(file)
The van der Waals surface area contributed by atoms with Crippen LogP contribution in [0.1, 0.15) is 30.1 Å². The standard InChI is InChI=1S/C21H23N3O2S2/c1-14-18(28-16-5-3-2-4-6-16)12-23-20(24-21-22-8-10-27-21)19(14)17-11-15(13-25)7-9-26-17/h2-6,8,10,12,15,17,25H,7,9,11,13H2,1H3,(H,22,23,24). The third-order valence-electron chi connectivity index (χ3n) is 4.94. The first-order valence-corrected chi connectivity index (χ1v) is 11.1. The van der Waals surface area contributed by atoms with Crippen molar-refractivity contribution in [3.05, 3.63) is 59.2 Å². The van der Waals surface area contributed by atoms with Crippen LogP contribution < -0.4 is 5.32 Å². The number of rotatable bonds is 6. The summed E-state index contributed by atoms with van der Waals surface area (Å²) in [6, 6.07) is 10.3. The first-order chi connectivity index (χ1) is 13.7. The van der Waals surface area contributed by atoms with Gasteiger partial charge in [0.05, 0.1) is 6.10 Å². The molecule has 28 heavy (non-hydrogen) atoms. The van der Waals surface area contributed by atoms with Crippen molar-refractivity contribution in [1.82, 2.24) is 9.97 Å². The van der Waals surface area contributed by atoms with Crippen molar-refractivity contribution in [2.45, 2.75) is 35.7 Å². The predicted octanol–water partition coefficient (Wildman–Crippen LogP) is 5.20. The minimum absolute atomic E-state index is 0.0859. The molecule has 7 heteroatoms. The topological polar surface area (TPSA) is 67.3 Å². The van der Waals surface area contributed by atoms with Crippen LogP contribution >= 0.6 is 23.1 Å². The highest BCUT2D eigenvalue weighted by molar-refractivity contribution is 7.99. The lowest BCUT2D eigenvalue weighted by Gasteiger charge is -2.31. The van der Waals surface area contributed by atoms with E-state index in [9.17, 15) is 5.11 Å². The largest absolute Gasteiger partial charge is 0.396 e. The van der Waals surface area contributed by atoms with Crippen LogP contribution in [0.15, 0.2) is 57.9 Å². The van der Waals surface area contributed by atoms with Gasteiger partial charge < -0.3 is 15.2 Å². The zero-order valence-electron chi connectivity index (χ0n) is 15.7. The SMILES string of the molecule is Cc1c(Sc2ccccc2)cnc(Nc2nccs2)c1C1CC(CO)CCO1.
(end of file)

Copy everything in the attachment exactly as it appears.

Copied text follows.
The van der Waals surface area contributed by atoms with Crippen LogP contribution in [0.1, 0.15) is 30.1 Å². The standard InChI is InChI=1S/C21H23N3O2S2/c1-14-18(28-16-5-3-2-4-6-16)12-23-20(24-21-22-8-10-27-21)19(14)17-11-15(13-25)7-9-26-17/h2-6,8,10,12,15,17,25H,7,9,11,13H2,1H3,(H,22,23,24). The third-order valence-electron chi connectivity index (χ3n) is 4.94. The first-order valence-corrected chi connectivity index (χ1v) is 11.1. The van der Waals surface area contributed by atoms with Crippen molar-refractivity contribution in [3.05, 3.63) is 59.2 Å². The van der Waals surface area contributed by atoms with Crippen LogP contribution < -0.4 is 5.32 Å². The number of rotatable bonds is 6. The summed E-state index contributed by atoms with van der Waals surface area (Å²) in [6, 6.07) is 10.3. The first-order chi connectivity index (χ1) is 13.7. The van der Waals surface area contributed by atoms with Gasteiger partial charge in [0.05, 0.1) is 6.10 Å². The molecule has 28 heavy (non-hydrogen) atoms. The van der Waals surface area contributed by atoms with Crippen molar-refractivity contribution in [1.82, 2.24) is 9.97 Å². The van der Waals surface area contributed by atoms with Crippen molar-refractivity contribution in [2.45, 2.75) is 35.7 Å². The predicted octanol–water partition coefficient (Wildman–Crippen LogP) is 5.20. The minimum absolute atomic E-state index is 0.0859. The molecule has 7 heteroatoms. The topological polar surface area (TPSA) is 67.3 Å². The van der Waals surface area contributed by atoms with Crippen LogP contribution >= 0.6 is 23.1 Å². The highest BCUT2D eigenvalue weighted by molar-refractivity contribution is 7.99. The lowest BCUT2D eigenvalue weighted by Gasteiger charge is -2.31. The van der Waals surface area contributed by atoms with E-state index in [9.17, 15) is 5.11 Å². The largest absolute Gasteiger partial charge is 0.396 e. The van der Waals surface area contributed by atoms with Crippen LogP contribution in [0.15, 0.2) is 57.9 Å². The van der Waals surface area contributed by atoms with Gasteiger partial charge < -0.3 is 15.2 Å². The zero-order valence-electron chi connectivity index (χ0n) is 15.7. The SMILES string of the molecule is Cc1c(Sc2ccccc2)cnc(Nc2nccs2)c1C1CC(CO)CCO1.